As some of you already know, I arrived home in Seattle a few days ago. It is a bit earlier than I was planning on leaving Sierra Leone, which is deeply disappointing to me. Since one of our PIH colleagues tested positive for Ebola, I’ve been pretty absent on this blog; while I have been writing a lot for myself as a way to process everything, the only experiences I can share with accuracy and fairness are my own.
I have never for a moment been cavalier about the work we were doing in Sierra Leone, but the true cost was suddenly brought into sharp, painful focus when our colleague’s test came back positive. Since no PIH clinician had contracted Ebola yet, it was easy to put the possibility in a back corner of my brain where it wouldn’t be examined too closely or often. Now, it takes up far more real estate in my head than it should. From venting with my colleagues, I know that most of them feel the same way. For the first several days after our colleague fell ill, we were intensely aware of every sensation our bodies experienced – a mild, passing headache; an achy neck after a bumpy car ride; feeling tired in the middle of the day. I’m not a religious person, but I did something close to prayer when I went to the bathroom each morning that what came out wouldn’t be diarrhea (sorry for the over-share!). If I thought too hard about it I’d get a moment of chest-tightening panic: Was this the first sign that I was getting sick too?
My beloved oral thermometer kept my worries in check. I bought it at the drugstore before I left the states, choosing a bright orange one because it was a cheery color. I don’t think anyone has ever gotten so much use out of a thermometer in such a short period of time. Whenever my mind starts to spin, I pop it under my tongue, close one eye, and focus on the digital readout right in front of my nose. I watch the number tick up, slowing down as it reaches my body temperature. I can tell by how fast the numbers change that it’s going to be normal. Three little beeps tell me I’m officially afebrile, and I can take a deep breath again.
Which is why I felt confident facing CDC questioning at immigration in Chicago – I had just checked my own temperature minutes before. I’d sucked down an impressive amount of water and done my best to sleep on the long flight. The last thing I wanted to tell the CDC interviewer was, “You know, now that you mention it, I do have a bit of a headache, feel pretty exhausted, and I’ve got all these aches in my joints…”
As it happened, my colleagues and I had more fun at immigration than we probably should have. Knowing we were nearing the end of a long journey and, for the first time in a while, had access to world-class healthcare should we need it probably made us all a little giddy. I scanned my passport at one of the kiosks and, along with the rest of my colleagues, was rewarded with a slip of paper with a big black X across it since I was coming from West Africa. The immigration officers checked our passports and handed us surgical masks to wear. We gathered in a small group of masked travelers watched over by an official, giggling about how alarming we probably looked to everyone else. We were led to a few rows of chairs and asked to wait, as a CDC official behind a blue curtain called each of us in turn to be questioned about our exposure to Ebola. Friendly airport employees brought us juice boxes and granola bars, and thanked us for our work. Each time one of my friends was called to be interviewed, we could still see their silhouettes and hear them through the thin blue curtain; it looked comically like confession from our side, as though we would be asked to recount our sins of the past few weeks.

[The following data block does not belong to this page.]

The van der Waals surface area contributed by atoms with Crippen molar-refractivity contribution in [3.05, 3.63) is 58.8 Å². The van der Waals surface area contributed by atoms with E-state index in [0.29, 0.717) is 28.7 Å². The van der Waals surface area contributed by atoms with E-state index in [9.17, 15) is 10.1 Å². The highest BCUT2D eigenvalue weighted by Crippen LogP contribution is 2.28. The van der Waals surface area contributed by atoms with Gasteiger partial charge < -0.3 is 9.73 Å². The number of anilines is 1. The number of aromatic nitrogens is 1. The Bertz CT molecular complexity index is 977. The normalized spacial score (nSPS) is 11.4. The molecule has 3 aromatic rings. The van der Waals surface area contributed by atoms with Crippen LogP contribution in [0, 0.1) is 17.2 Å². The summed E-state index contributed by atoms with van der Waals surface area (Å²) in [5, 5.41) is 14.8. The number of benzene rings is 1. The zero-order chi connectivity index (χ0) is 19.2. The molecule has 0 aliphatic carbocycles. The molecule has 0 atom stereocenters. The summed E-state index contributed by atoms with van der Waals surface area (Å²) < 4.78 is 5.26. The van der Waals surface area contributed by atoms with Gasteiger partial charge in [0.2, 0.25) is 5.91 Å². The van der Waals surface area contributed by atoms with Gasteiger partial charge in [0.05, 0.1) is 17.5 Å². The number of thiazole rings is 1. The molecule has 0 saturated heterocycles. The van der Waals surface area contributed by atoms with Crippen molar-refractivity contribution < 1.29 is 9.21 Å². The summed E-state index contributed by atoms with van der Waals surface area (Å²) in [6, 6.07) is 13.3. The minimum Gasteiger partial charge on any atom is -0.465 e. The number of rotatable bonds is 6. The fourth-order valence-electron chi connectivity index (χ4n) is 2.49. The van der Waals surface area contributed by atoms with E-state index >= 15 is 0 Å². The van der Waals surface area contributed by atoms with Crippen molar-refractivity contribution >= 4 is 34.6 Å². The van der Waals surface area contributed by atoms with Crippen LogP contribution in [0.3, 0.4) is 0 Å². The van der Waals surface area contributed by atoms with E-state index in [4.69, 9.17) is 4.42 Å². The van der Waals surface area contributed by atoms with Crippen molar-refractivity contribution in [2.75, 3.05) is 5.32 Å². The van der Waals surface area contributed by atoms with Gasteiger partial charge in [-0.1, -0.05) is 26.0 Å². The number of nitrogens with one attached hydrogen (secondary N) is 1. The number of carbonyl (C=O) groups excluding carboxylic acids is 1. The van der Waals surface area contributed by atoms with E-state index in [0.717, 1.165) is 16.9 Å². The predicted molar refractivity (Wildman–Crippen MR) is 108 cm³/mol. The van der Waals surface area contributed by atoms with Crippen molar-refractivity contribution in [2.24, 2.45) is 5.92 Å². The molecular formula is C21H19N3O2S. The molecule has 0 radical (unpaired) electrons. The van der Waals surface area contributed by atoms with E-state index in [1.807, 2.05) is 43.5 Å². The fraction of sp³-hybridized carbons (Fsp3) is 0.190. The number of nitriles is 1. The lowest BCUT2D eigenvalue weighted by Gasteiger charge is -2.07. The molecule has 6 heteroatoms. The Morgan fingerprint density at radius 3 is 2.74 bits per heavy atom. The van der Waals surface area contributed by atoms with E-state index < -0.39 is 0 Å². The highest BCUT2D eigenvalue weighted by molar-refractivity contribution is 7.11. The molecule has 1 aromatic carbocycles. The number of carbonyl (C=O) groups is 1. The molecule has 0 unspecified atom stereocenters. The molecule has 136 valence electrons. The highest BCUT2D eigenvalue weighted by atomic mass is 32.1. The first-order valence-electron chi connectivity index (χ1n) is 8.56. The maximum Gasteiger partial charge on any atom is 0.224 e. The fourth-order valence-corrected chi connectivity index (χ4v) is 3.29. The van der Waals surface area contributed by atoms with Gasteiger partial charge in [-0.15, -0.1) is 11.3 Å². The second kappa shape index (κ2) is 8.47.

We had worried that coming back to the US so soon after an American clinician had contracted Ebola would be unusually difficult (see Kaci Hickox’s experience for reference). In reality the process was completely rational and simple. A CDC employee asked me a series of questions to determine my risk category, went over the process I’d adhere to for the next three weeks, and issued me my Ebola responder goody bag: a chart to record my temperatures and symptoms, a contact list, a card to carry in my wallet, and an illustrated list of Ebola symptoms (as though I might forget!). I even got a cell phone loaded with minutes and the CDC’s number so that Public Health can get in touch with me any time and vice versa. I’ll call it my burner phone and pretend I’m in the CIA.
Before I knew it, I was done. With no time to say a real goodbye to my friends as they were still being interviewed and I had to catch my connecting flight, I joined the everyday crowd of people navigating their way through the airport, none of them the wiser that I’d just returned from fighting Ebola in West Africa. Not that I’m any risk to them at all, of course. But I felt so defined by the experience I had just stepped out of, that it seemed to me that strangers would be able to take one look at me and somehow see it.
The reality is that I’m at no more risk than I was before all this happened. I was not exposed to our colleague after he was ill, and I am confident that I personally followed safety protocols as strictly as possible. There is no reason for me to be quarantined and no law requiring me to do so, as I explained before I left. Public Health started counting my 21 days when I arrived in the US, but on my own calendar I’ve marked my last shift in the Red Zone, and the last time I treated a confirmed Ebola patient, which was a few days before that. I’ll feel safe personally when I get three weeks out from those markers, although obviously I will continue to take my temperature and comply with Public Health for as long as I’m required to. I’ll do my best in the meantime to get back to normal life, although for me “normal” will be a tough bar to reach until everyone I served with is home and healthy.